Prey was a well-made and enjoyable sequel/prequel that executed a lot of the familiar elements, carved out its own identity within the Comanche community, and even dropped some easter eggs to connect the dots to its cinematic family members.
In the early 1700s, an alien arrives in the Americas to do some sport-hunting and ends up squaring off with a young Comanche warrior.
This isn’t an “origin story of the Predator” as the IMDB storyline suggests. If you want to label it an origin story put that distinction where it belongs, on the shoulders of Naru (played by Amber Midthunder). It is her story after all and there isn’t much of any expansion on the existing mythos of the Yautja (Predator) species. There are, however, some cool Easter Egg moments for the fans of the franchise, which I appreciated.
Naur is a skilled tracker and fighter, but she fails the test that would elevate her to a member of the tribe’s hunting party, where her brother serves as leader. This is really the story of a young woman who wants to go beyond the limits of the gender roles assigned by her tribe and the appearance of a mysterious, extra-terrestrial threat is the catalyst to make that happen.
In only his time directing a feature, Dan Trachtenberg hones in on something I didn’t connect the dots on until after I watched. He helped develop the story with screenwriter Patrick Aison, and they honed in on the important parallels between the warrior cultures of both the Predator and the Comanche. That actually gives Naru more in common with the hunter than she may think as both of them are participating in cultural rites of passage. Much of that backstory is contained within the frames of other installments in the film franchise, but it tells me that Trachtenberg and 20th Century Studies approached the existing material with respect and that shows up on the screen.
You can see more of that respect in the casting of mostly native actors to play the Comanche roles. One of my biggest hurdles in getting excited for this movie before its release was seeing this tribe speaking English when the movie is set around 300 years ago. Honestly, it was a big issue for me starting off the film too because it came across as inauthentic. I understand why it was made that way, but I learned about the Comanche language dub version and switched to that about five minutes in and it was a great decision. Much of the film is specific to that heritage and having them communicate in their own language changes the way you see them.
That approach is great for the Comanche nation but leaves the Predator character with little foundation. Sure, we know what he is already but of all the characters, in all the films, this one seemed to have the least personality of the bunch. I liked the slimmer, less-armored look of the Ancient Elder-style Yautja and the athleticism that went along with it but the face design leaves him looking a bit on the dumber side. Aison and Trachtenberg also did a nice job of showing how this particular Predator treats the hunt itself and that factors into the story more and more down the line, but I always want to learn more about the species and we really get none of that. The biggest piece of the explanation comes during the end credits.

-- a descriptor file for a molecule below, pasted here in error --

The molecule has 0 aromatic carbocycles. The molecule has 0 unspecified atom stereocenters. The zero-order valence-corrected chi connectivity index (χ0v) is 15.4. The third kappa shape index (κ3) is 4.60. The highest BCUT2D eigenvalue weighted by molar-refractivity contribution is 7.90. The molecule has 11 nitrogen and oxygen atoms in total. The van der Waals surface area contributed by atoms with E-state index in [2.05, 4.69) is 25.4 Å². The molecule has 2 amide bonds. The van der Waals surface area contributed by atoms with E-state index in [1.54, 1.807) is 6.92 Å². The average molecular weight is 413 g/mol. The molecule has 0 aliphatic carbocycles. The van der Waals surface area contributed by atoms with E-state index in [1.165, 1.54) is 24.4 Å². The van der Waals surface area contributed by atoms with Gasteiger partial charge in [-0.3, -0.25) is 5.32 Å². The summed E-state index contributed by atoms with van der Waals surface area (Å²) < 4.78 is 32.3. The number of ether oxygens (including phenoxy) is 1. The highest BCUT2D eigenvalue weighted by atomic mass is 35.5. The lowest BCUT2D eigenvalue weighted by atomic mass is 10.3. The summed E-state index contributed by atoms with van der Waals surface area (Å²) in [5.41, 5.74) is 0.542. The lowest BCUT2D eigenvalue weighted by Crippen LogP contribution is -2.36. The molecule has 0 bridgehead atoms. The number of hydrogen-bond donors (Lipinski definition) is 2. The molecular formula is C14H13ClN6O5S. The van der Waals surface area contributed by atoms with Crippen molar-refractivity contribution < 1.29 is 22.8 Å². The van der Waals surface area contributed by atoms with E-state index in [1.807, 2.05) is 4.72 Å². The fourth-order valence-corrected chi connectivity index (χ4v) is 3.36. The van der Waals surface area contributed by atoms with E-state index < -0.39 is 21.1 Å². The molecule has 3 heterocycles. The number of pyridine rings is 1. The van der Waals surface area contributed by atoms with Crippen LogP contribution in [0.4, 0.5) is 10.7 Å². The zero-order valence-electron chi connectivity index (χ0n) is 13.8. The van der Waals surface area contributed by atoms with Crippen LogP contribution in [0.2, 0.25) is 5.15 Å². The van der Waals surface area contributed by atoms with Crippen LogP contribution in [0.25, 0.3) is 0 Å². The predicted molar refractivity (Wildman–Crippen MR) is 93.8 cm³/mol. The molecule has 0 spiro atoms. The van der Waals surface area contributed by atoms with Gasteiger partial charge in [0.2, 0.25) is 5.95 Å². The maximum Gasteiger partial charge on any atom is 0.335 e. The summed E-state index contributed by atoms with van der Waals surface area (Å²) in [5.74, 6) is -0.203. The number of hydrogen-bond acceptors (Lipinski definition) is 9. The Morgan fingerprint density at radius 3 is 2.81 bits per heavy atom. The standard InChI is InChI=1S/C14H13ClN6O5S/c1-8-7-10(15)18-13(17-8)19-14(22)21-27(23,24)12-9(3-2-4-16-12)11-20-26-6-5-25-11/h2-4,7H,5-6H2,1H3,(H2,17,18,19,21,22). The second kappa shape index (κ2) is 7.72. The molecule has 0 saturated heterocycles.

Amber Midthunder is a strong lead here and her character foundation is well thought out, especially in regard to some of the other leads we’ve seen in these films. Naru is crafty, spending a lot of time practicing skills that her male counterparts don’t value. It’s that resourcefulness, resilience, and work ethic coupled with being overlooked for her gender that put her in a position where she can do the thing that nobody around her can.
Besides the Predator, the only other character of meaningful substance is Naru’s brother Taabe, played by Dakota Beavers. As I mentioned earlier, he is head of the hunting party but he too is confined by the rules that govern the tribe and can’t prop his sister up even though he knows the value that she has. Having many sisters myself, I love that things boil down to the two of them working together.
One of the fundamental elements that have tied the best entries in the series together is the use of jungle settings and Jeff Cutter did some great work with the cinematography for this one. The music by Sarah Schachner is excellent too and has a strong focus on drums and some kind of throaty woodwind instrument that jives with the tribal elements.
Being a fan of the alien side of the equation, I was disappointed in the lack of extrapolation there and I think this has to be one of, if not, the dumbest Predators we have seen on screen. Like, in the clutch, he doesn’t understand or remember how his own super advanced technology works? Combine that with him being pretty arrogant and you have a recipe for an upset.
That said, I still wound up enjoying the film plenty and much more than I thought I would. I just didn’t love it the way, it seems, a lot of people did.
Recommendation: Fans of the Predator film franchise should find this a refreshing return to the key elements they like, and new fans should see it for a more timely adaptation of a familiar idea.
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